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First known exoplanets have few counterparts

Pulsar survey finds no new examples of orbiting worlds

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3:49pm, September 3, 2015
pulsar PSR B1257+12

RARE FIND  The three rocky planets around pulsar PSR B1257+12 (illustrated) were the first confirmed exoplanets. Pulsar-orbiting planets are quite rare, a new survey suggests.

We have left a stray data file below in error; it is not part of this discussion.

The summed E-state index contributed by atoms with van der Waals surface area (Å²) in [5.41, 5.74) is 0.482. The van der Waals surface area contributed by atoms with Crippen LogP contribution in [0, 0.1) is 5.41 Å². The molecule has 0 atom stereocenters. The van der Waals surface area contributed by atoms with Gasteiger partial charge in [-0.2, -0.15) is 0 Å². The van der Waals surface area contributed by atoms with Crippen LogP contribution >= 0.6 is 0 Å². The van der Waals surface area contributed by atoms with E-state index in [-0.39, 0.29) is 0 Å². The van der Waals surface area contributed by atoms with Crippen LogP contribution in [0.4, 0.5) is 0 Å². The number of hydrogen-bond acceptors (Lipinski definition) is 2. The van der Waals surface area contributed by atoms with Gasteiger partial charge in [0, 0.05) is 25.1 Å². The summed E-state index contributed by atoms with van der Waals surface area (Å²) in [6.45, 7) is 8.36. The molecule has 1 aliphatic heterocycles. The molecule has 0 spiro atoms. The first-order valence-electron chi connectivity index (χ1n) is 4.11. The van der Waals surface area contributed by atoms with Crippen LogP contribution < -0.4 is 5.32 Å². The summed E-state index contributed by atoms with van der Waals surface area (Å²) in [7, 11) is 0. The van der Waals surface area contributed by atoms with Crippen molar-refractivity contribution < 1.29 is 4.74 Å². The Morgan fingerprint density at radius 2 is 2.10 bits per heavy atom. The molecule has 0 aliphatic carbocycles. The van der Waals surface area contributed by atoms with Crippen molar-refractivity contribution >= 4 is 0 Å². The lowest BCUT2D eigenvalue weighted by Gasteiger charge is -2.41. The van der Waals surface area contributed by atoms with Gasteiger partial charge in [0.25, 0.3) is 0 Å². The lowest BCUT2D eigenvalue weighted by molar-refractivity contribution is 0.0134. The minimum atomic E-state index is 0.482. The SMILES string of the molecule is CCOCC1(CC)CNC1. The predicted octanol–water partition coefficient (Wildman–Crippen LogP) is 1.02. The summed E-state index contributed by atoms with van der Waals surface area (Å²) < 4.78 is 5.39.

Planets and pulsars, the whirling cores of dead massive stars, appear to be an unlikely match. Most of these pulsating stellar corpses can’t nurture fledgling planetary systems, researchers suggest.

Scrutiny of 151 pulsars turned up no evidence for planets, researchers report in the Aug. 10 Astrophysical Journal. Planet nurseries must therefore rarely appear in the wakes of supernova explosions out of which pulsars are born, Matthew Kerr and colleagues propose.

“I was fairly pessimistic about finding any,” says Kerr, an astrophysicist at the Australia Telescope National Facility in Epping. “But you never know until you go and look.”

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